Plaintiff brings claims against the unnamed officers, the City of York, and the York City Police Department under 42 U.S.C. § 1983 for alleged violations of the United States Constitution; a claim for money damages for unspecified violations of the Pennsylvania Constitution, and a claim for assault and battery under Pennsylvania common law. Plaintiff seeks compensatory and punitive damages from all defendants.

On November 2, 2012, the City of York and the York City Police Department moved to dismiss the complaint pursuant to Rule 12(b)(6) of the Federal Rules of Civil Procedure, arguing that plaintiff failed to state a claim upon which relief can be granted. Specifically, the moving defendants argue that plaintiff's claims are barred by the applicable statute of limitations; that the York City Police Department is not a legal entity capable of being sued; that plaintiff has failed to make sufficient allegations to support a claim for municipal liability; and that plaintiff's claim for damages under the Pennsylvania Constitution fail as a matter of law.

Plaintiff has filed a brief opposing the motion, arguing generally that his claim was timely filed and sufficiently pleaded, and arguing alternatively that he should be given an opportunity to amend the complaint if the Court concludes that it fails to state a claim as a currently drafted.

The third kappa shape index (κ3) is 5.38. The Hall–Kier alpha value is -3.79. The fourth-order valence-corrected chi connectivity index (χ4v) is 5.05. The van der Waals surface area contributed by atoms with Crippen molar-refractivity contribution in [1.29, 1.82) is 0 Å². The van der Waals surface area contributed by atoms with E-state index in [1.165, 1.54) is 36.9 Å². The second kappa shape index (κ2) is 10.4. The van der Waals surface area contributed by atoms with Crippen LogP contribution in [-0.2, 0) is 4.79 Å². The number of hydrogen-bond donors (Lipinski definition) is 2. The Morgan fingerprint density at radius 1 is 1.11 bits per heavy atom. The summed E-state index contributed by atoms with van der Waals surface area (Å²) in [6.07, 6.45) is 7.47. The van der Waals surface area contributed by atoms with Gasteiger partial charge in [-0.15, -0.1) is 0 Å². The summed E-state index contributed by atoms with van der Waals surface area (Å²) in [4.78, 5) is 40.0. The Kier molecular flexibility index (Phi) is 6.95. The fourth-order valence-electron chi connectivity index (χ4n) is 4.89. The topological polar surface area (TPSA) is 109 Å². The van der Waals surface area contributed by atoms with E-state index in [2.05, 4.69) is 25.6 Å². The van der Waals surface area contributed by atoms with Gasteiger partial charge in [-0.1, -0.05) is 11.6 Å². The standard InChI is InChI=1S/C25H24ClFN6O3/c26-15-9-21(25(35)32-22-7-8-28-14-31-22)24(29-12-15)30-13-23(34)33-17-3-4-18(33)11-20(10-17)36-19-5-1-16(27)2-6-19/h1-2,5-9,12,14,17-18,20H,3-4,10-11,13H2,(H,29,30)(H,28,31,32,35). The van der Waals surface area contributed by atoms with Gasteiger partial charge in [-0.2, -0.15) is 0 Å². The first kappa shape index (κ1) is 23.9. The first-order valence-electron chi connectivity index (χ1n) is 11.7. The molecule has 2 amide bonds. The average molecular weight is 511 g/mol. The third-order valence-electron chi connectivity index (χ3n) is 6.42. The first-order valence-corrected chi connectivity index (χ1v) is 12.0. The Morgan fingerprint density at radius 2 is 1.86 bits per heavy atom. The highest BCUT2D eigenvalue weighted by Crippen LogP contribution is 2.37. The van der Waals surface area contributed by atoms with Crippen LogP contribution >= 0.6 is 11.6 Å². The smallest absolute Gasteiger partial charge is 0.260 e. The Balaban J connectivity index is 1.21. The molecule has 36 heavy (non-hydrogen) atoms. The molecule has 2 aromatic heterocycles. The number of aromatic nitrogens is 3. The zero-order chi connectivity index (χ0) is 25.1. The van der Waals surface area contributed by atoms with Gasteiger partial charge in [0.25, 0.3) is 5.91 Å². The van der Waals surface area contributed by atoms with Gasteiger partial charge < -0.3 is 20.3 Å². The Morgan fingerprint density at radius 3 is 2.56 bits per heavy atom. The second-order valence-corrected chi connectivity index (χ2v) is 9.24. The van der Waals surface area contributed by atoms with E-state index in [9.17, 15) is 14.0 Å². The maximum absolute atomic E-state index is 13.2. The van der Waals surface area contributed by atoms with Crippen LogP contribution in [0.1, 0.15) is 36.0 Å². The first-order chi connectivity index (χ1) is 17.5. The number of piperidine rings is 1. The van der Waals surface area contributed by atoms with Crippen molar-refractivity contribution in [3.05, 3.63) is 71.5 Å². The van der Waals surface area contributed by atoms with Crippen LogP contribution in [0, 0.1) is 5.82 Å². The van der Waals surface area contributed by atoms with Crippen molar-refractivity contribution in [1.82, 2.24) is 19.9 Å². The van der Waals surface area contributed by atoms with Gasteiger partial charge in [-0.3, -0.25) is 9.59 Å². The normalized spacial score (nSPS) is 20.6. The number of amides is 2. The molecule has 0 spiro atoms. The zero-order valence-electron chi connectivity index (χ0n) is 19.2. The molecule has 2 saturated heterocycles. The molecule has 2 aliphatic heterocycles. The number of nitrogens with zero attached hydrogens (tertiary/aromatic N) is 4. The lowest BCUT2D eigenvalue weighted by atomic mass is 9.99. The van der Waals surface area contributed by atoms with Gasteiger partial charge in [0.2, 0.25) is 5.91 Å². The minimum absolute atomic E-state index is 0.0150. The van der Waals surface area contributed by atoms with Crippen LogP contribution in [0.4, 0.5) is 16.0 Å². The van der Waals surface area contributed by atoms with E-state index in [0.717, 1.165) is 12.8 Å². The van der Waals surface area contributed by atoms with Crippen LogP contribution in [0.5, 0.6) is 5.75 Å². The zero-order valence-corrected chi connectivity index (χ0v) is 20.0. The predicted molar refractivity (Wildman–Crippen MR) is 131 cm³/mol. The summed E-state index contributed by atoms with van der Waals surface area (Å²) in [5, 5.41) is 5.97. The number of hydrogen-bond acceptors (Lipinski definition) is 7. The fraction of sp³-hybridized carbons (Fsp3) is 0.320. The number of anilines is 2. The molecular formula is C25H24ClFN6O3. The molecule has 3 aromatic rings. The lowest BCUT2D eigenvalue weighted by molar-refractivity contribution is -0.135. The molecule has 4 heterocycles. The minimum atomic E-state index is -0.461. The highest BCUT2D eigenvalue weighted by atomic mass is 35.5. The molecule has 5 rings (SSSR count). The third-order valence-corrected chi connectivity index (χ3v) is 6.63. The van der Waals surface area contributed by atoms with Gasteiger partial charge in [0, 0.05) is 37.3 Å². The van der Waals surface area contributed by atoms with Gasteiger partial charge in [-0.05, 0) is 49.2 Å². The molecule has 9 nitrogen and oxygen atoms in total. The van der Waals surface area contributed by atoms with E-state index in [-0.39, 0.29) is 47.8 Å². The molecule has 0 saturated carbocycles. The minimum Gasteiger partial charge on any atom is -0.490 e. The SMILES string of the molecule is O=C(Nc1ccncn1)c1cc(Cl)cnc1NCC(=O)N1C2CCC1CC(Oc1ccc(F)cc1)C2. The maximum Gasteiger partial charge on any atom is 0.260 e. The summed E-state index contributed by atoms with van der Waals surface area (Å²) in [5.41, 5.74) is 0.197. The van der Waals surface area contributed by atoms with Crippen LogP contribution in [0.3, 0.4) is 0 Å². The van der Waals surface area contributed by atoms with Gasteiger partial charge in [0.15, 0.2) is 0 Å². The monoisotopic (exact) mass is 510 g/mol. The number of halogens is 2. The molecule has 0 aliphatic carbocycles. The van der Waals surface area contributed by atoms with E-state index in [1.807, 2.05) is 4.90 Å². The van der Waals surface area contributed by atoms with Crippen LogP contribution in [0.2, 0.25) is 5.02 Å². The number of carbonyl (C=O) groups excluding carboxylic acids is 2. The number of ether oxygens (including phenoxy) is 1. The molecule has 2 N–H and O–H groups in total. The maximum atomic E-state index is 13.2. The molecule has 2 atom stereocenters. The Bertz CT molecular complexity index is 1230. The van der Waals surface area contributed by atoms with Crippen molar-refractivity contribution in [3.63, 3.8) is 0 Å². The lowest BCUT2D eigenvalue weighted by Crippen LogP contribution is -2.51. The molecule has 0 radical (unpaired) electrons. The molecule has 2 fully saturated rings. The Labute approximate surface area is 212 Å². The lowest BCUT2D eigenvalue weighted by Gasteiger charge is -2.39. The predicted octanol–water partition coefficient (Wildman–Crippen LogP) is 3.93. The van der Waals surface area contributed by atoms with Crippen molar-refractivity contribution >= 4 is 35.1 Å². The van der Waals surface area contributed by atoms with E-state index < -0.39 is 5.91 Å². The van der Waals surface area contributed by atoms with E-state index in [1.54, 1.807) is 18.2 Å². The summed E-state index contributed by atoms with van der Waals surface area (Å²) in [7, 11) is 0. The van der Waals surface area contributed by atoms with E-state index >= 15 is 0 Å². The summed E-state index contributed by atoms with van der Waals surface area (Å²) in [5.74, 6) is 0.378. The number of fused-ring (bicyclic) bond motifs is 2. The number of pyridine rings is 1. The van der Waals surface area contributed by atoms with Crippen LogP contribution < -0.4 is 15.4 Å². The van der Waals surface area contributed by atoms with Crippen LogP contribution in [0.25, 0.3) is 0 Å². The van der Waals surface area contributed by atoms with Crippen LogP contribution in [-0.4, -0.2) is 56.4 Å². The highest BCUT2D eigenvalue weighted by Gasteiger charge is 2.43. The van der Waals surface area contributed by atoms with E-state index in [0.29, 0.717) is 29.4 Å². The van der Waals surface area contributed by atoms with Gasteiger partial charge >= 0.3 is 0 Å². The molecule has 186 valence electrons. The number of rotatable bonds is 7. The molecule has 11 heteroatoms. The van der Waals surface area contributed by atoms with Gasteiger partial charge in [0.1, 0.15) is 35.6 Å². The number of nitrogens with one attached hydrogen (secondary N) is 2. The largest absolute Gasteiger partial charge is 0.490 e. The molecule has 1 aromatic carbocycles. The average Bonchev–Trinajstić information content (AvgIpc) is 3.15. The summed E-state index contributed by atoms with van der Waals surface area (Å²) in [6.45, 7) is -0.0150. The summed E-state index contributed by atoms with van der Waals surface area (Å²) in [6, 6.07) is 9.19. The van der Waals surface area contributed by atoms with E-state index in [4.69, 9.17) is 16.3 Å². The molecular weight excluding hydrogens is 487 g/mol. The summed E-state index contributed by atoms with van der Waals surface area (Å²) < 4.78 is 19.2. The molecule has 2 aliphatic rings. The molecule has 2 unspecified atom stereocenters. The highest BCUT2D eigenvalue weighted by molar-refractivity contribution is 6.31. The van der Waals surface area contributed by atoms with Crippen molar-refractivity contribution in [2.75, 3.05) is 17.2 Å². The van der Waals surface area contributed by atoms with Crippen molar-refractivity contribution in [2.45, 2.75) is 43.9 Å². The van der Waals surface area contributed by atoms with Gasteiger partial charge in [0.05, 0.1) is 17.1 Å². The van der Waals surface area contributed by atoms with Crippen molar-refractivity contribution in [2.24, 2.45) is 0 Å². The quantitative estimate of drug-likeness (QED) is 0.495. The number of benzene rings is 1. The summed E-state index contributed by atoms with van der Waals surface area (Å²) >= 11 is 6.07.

For the reasons that follow, we will grant the motion to dismiss, but do so without prejudice to plaintiff filing a motion for leave to amend the complaint in a final effort to set forth factual allegations sufficient to state a claim against the City of York.*fn3

II. STANDARD OF REVIEW

Rule 12(b)(6) of the Federal Rules of Civil Procedure authorizes a court to dismiss a complaint that fails to state a claim upon which relief can be granted. Fed. R. Civ. P. 12(b)(6). When ruling upon a motion to dismiss under Rule 12(b)(6), a court must "accept as true all [factual] allegations in the complaint and all reasonable inferences that can be drawn therefrom, and view them in the light most favorable to the plaintiff." Kanter v. Barella, 489 F.3d 170, 177 (3d Cir. 2007) (quoting Evancho v. Fisher, 423 F.3d 347, 350 (3d Cir. 2005)). Although the court is generally constrained in its review to the facts alleged in the complaint, it "may also consider matters of public record, orders, exhibits attached to the complaint and items appearing in the record of the case." Oshiver v. Levin, Fishbein, Sedran & Berman, 38 F.3d 1380, 1384 n.2 (3d Cir. 1994); see also In re Burlington Coat Factory Sec. Litig., 114 F.3d 1410, 1426 (3d Cir. 1997).